And that's Groth 16 protocol under the hood!!

Variant of Groth16

$$p(x) = (\sum_{i=1}^m c_i \times l_i(x)) \times (\sum_{i=1}^m c_i \times r_i(x)) \times (\sum_{i=1}^m c_i \times o_i(x)) = V(x).q(x)$$

  1. Proof:

    • \(\pi_1 = g^{\alpha + \sum_{i=1}^m c_i \times l_i (\tau)}\)

    • \(\pi_2 = g^{\beta + \sum_{i=1}^m c_i \times r_i (\tau)}\)

    • \(\pi_3 = \prod _{i=1}^m (g ^ {\sum c_i \times \beta(l_i(\tau) + r_i(\tau) + o_i(\tau)) + V(\tau)q(\tau)})\)

  2. Verify:

    • \(e(\pi_1, \pi_2) = e(\pi_3, g).e(g^\alpha, g^\beta)\)

To make the above systems Zero Knowlege, a randomizer is simply added to the proofs generated.

\(\pi _1 = g^{\sum_{i=1}^m c_i \times l_i(\tau) + \delta_1V(\tau)} \) and similarly for \(\pi_2\) and \(\pi_3\)

Properties of Groth16

  1. Computation Cost: The cost to generate a proof in Groth16 is relatively high compared to the verification cost. This is because the prover must perform a series of complex mathematical operations, which include polynomial evaluations and multi-exponentiations in elliptic curve groups.

  2. Input Length Dependence: The proving time is dependent on the length of the witness (the information that proves the statement). For more complex statements or larger datasets, the time required to generate a proof increases.

  3. Memory Usage: Groth16 proving can be memory-intensive. The prover needs to handle large polynomials and multiple group elements, which requires substantial computational resources, especially for complex statements.

  4. Parallelizability: The proving process in Groth16 can be parallelized to some extent. This means that with sufficient computational resources, the time taken to generate a proof can be reduced.

  5. Efficient Verification: Groth16 stands out for its extremely efficient verification process. Verifying a proof typically involves a few pairings and elliptic curve operations, which are computationally cheaper than the operations required for proof generation.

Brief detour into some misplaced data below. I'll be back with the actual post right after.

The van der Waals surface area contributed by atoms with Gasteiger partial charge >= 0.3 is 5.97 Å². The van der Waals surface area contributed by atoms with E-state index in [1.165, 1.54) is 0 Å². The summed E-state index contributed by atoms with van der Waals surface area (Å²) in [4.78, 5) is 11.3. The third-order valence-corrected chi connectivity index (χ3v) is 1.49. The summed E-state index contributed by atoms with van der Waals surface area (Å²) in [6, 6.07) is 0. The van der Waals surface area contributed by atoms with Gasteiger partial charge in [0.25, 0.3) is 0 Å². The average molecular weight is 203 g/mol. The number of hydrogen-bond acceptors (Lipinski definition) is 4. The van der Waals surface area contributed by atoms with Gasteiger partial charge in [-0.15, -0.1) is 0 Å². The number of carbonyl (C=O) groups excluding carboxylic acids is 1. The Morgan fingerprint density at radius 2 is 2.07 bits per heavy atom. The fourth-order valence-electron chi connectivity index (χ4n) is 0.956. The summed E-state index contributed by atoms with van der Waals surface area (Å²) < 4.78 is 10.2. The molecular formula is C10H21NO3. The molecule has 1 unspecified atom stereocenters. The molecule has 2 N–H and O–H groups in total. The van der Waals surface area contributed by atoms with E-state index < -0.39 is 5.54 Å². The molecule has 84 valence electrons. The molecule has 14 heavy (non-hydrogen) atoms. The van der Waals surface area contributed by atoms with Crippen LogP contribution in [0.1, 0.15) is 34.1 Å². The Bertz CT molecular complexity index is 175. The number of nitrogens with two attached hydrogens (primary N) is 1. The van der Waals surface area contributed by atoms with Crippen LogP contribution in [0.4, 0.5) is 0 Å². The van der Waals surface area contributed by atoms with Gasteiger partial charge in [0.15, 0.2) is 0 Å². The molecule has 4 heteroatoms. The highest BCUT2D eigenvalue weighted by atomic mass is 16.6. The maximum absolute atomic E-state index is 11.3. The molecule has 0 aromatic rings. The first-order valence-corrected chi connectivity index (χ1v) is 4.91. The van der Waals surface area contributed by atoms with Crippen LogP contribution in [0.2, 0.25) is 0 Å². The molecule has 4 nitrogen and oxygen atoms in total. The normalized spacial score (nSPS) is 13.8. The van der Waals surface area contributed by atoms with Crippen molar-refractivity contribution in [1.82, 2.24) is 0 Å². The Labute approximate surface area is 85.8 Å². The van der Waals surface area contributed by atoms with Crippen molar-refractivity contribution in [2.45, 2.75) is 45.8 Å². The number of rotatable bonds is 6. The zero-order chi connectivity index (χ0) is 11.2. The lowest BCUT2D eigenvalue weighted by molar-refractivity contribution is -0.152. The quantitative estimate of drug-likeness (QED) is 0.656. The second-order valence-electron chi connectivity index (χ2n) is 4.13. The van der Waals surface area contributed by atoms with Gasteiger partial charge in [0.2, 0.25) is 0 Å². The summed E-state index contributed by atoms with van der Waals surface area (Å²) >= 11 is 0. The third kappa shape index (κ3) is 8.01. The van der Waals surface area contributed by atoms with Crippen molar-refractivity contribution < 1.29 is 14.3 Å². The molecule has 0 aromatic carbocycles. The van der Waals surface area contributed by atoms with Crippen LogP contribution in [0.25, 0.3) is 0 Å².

6. Constant Time Verification: Regardless of the complexity of the original computation, the verification time remains constant. This is a significant advantage, especially in systems where quick verification is essential, like in blockchain transactions.

  7. Low Resource Requirement: The verifier does not need extensive computational resources. This asymmetry between proving and verification complexity makes Groth16 particularly suitable for systems where the verifier's resources are limited, such as in smart contracts on a blockchain.

  8. Asymmetry Advantage: The asymmetry in computational requirements between the prover and verifier in Groth16 is by design. While it demands more from the prover, it benefits systems where verification needs to be quick and inexpensive, a common scenario in decentralized systems like blockchains.

  9. Scalability Impact: This asymmetry affects scalability. The efficiency in verification means that more transactions (or other verifiable computations) can be processed in a shorter time, which is crucial for the scalability of blockchains.

  10. Security and Trust: The proving complexity also contributes to the security of the system, as it makes it computationally prohibitive to generate false proofs.

  11. In Groth16 variants:

    1. Proof size: 3 group elements - 144 bytes

    2. Verifier time: 1 pairing equation